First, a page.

Tuesday 16 November 2021
Open lecture by V.TS. Golovatchev "Study of Taiwan Ethnic History of in Russia: Retrospectives and Prospects"
V.Ts. Golovatchev, sinologist, Deputy Director of the Institute of Oriental Studies (the Russian Academy of Sciences) gave a remote open lecture on the 16th of November 2021. The lecture was on the topic "Studying the Ethnic History of Taiwan in Russia: Retrospectives and Prospects."
Mr. Golovatchev answered the questions from the audience at the end of the two-hour lecture that was attended by about 70 students and teachers from the Liberal Arts Center at Kaohsiung State University of Science and Technology (Taiwan).
The first Russians accidentally appeared on the island in August 1771, and the Russian research on the ethnic history of Taiwan goes back almost two centuries. Although these studies originated by the mid-1870s in the mainstream of the general "European" (Western) tradition, the research activities began to acquire autonomy and its own characteristics and uniqueness. Probably, the investigation of Taiwan in Russia may be defined as the "Eurasian tradition" of Taiwanese studies.
Direct and systematic scientific study of Taiwan in Russia was greatly hampered by its remoteness, lack of information, scientific forces, and state interest in the island. The research activities became noticeably more intense only after two "Opium Wars" that opened seaports and territories of China for Europeans. In the years 1874-1875 two Russians at once (naval sailors V.Terentyev and P.Ibis) visited personally Formosa and became pioneers of its field study.
The more active participation of the state in the domestic study of the island became tangible only under the USSR by the mid-1930s. But this participation was associated with the ideas of exporting the communist "world revolution" to the countries of the East and the struggle against Japanese colonial expansion in Asia. Moreover, at the turn of the 1920s – 1930s. Soviet scientists were deprived of the opportunity to conduct research on the island itself.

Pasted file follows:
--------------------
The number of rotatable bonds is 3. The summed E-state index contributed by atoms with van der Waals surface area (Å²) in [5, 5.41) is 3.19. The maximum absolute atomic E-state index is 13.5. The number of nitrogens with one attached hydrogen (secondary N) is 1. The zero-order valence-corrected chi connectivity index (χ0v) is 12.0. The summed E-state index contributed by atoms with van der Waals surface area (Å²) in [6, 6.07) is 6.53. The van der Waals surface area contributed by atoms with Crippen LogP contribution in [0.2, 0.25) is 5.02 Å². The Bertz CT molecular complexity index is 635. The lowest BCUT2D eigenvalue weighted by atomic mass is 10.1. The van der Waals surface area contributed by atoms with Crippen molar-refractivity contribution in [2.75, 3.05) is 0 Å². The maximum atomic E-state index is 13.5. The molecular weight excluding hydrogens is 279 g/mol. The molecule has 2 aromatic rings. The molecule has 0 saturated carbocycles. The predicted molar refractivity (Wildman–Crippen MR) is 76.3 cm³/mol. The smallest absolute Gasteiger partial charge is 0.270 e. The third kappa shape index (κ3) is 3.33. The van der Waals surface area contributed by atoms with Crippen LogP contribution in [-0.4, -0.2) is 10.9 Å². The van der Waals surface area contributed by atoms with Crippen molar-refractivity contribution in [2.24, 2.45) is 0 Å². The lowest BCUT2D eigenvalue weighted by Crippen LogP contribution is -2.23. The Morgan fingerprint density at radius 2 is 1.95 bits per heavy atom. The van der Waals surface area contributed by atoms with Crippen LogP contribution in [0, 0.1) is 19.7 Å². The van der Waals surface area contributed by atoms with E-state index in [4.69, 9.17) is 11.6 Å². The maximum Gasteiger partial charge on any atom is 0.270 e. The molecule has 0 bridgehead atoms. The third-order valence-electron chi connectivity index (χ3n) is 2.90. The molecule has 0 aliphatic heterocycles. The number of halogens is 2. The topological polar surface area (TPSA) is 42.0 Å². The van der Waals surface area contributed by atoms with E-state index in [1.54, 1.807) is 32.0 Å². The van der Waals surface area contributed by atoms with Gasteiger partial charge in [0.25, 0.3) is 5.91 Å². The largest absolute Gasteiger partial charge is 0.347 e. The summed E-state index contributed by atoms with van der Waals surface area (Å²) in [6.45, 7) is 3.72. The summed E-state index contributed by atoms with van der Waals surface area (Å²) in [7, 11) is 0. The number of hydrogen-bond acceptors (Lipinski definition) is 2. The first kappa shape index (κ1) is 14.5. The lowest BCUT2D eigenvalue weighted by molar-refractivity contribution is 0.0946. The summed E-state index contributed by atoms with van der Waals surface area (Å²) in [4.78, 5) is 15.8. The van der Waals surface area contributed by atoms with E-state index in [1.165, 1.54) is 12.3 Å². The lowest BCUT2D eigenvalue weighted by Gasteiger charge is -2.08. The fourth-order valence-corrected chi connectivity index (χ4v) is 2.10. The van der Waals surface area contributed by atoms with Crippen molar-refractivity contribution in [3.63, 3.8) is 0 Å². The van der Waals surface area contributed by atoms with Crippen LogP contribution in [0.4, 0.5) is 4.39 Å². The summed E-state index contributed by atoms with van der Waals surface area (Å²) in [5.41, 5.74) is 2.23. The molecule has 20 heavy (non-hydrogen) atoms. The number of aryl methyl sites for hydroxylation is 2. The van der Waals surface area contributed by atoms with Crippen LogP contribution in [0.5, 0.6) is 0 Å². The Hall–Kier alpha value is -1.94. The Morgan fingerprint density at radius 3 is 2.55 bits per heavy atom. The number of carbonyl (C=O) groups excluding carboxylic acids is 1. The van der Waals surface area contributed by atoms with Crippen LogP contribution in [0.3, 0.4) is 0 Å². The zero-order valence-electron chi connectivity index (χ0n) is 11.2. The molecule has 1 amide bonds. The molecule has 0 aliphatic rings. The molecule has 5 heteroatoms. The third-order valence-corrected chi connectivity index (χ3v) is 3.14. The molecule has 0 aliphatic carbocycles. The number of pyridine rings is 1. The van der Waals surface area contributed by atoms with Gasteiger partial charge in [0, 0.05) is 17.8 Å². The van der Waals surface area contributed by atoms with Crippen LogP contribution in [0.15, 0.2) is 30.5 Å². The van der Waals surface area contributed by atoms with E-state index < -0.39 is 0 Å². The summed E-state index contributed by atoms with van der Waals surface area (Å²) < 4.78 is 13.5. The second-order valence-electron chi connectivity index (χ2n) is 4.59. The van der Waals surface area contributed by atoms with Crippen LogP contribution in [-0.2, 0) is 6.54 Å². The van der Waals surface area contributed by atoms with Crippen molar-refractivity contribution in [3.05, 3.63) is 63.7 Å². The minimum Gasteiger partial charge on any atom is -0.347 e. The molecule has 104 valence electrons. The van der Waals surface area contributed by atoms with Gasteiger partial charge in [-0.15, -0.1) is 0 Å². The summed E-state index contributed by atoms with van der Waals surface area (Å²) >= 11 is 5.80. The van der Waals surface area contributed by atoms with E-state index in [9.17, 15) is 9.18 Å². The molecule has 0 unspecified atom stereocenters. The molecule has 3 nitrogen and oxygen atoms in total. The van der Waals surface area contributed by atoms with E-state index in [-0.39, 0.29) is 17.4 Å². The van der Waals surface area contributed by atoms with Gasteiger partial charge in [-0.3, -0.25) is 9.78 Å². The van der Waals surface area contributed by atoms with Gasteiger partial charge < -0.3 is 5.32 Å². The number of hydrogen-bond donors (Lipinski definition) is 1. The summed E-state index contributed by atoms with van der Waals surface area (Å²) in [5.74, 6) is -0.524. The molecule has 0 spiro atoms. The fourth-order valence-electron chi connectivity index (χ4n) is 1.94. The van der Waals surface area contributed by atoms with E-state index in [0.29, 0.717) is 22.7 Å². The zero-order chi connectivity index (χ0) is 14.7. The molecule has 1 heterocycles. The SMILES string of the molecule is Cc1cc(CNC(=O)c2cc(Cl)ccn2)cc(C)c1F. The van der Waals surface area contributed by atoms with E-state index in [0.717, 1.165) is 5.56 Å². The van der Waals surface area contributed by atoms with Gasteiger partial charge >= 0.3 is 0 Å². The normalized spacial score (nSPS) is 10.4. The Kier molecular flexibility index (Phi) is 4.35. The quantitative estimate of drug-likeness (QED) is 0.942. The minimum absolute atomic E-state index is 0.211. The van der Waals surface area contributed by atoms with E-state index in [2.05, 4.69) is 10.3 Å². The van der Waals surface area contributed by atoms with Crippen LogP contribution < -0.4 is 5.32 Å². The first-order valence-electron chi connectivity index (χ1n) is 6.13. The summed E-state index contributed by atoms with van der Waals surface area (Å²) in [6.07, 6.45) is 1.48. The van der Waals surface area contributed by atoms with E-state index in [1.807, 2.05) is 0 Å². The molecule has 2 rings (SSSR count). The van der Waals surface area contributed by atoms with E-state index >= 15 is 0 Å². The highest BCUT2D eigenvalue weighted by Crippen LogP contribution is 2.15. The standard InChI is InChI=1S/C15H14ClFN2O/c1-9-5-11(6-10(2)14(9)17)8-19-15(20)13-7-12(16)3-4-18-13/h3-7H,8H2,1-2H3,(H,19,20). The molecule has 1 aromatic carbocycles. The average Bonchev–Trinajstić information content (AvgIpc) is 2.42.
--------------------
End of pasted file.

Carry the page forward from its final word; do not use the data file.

The revival of the Russian-Taiwanese scientific ties after 1991 opened a new era for Russian Taiwanese scholars. After a break of 60 years, they regained the opportunity to work in Taiwan, freely use the entire range of foreign language sources and literature, and communicate with the Taiwanese and other foreign colleagues. This markedly increased the number and quality of post-Soviet Russian publications on the ethnology and ethnopolitical history of the island, although the general study of this topic in Russia is still low.
In the foreseeable future, the study of the ethnic and ethnopolitical history of Taiwan will remain one of the priority scientific tasks for the Russian researchers. Their most important mission will also be the transformation of Russian achievements into an organic part and really demanded property of the entire world science.